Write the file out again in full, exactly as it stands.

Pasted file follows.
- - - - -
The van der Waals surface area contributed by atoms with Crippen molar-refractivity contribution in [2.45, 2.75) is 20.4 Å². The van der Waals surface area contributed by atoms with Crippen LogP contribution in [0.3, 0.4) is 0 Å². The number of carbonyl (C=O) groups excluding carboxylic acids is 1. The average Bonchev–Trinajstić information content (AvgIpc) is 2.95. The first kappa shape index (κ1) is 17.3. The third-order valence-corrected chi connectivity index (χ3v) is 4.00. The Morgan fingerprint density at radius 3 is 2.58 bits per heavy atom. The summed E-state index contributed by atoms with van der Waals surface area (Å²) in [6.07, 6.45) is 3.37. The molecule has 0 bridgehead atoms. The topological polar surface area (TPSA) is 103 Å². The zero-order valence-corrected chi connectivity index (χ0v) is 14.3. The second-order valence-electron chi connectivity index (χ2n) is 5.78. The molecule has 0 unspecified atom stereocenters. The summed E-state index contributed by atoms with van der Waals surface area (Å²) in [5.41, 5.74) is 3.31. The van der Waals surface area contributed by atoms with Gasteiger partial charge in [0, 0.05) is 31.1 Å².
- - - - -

The van der Waals surface area contributed by atoms with Crippen molar-refractivity contribution in [2.45, 2.75) is 20.4 Å². The van der Waals surface area contributed by atoms with Crippen LogP contribution in [0.3, 0.4) is 0 Å². The number of carbonyl (C=O) groups excluding carboxylic acids is 1. The average Bonchev–Trinajstić information content (AvgIpc) is 2.95. The first kappa shape index (κ1) is 17.3. The third-order valence-corrected chi connectivity index (χ3v) is 4.00. The Morgan fingerprint density at radius 3 is 2.58 bits per heavy atom. The summed E-state index contributed by atoms with van der Waals surface area (Å²) in [6.07, 6.45) is 3.37. The molecule has 0 bridgehead atoms. The topological polar surface area (TPSA) is 103 Å². The zero-order valence-corrected chi connectivity index (χ0v) is 14.3. The second-order valence-electron chi connectivity index (χ2n) is 5.78. The molecule has 0 unspecified atom stereocenters. The summed E-state index contributed by atoms with van der Waals surface area (Å²) in [5.41, 5.74) is 3.31. The van der Waals surface area contributed by atoms with Gasteiger partial charge in [0, 0.05) is 31.1 Å².